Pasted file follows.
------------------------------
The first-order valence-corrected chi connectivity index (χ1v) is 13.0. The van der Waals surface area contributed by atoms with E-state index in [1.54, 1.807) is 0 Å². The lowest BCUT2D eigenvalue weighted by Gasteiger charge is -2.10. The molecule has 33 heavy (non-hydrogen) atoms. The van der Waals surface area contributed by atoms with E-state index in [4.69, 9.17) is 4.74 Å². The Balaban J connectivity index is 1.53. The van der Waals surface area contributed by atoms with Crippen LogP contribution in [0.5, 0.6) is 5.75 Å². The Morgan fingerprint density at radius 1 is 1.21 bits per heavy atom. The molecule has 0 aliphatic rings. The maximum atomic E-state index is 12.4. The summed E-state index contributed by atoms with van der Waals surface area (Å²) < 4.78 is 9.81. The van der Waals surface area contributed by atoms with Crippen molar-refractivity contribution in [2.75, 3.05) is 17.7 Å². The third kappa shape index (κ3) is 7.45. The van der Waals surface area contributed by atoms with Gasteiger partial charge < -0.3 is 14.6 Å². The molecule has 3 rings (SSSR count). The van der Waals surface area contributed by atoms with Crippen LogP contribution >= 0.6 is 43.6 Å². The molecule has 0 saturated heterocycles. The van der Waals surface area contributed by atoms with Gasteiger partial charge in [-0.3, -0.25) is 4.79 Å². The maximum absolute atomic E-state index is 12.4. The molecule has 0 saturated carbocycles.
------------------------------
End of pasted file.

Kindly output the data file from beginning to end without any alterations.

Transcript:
The first-order valence-corrected chi connectivity index (χ1v) is 13.0. The van der Waals surface area contributed by atoms with E-state index in [1.54, 1.807) is 0 Å². The lowest BCUT2D eigenvalue weighted by Gasteiger charge is -2.10. The molecule has 33 heavy (non-hydrogen) atoms. The van der Waals surface area contributed by atoms with E-state index in [4.69, 9.17) is 4.74 Å². The Balaban J connectivity index is 1.53. The van der Waals surface area contributed by atoms with Crippen LogP contribution in [0.5, 0.6) is 5.75 Å². The Morgan fingerprint density at radius 1 is 1.21 bits per heavy atom. The molecule has 0 aliphatic rings. The maximum atomic E-state index is 12.4. The summed E-state index contributed by atoms with van der Waals surface area (Å²) < 4.78 is 9.81. The van der Waals surface area contributed by atoms with Crippen molar-refractivity contribution in [2.75, 3.05) is 17.7 Å². The third kappa shape index (κ3) is 7.45. The van der Waals surface area contributed by atoms with Gasteiger partial charge < -0.3 is 14.6 Å². The molecule has 3 rings (SSSR count). The van der Waals surface area contributed by atoms with Crippen LogP contribution >= 0.6 is 43.6 Å². The molecule has 0 saturated heterocycles. The van der Waals surface area contributed by atoms with Gasteiger partial charge in [-0.3, -0.25) is 4.79 Å². The maximum absolute atomic E-state index is 12.4. The molecule has 0 saturated carbocycles.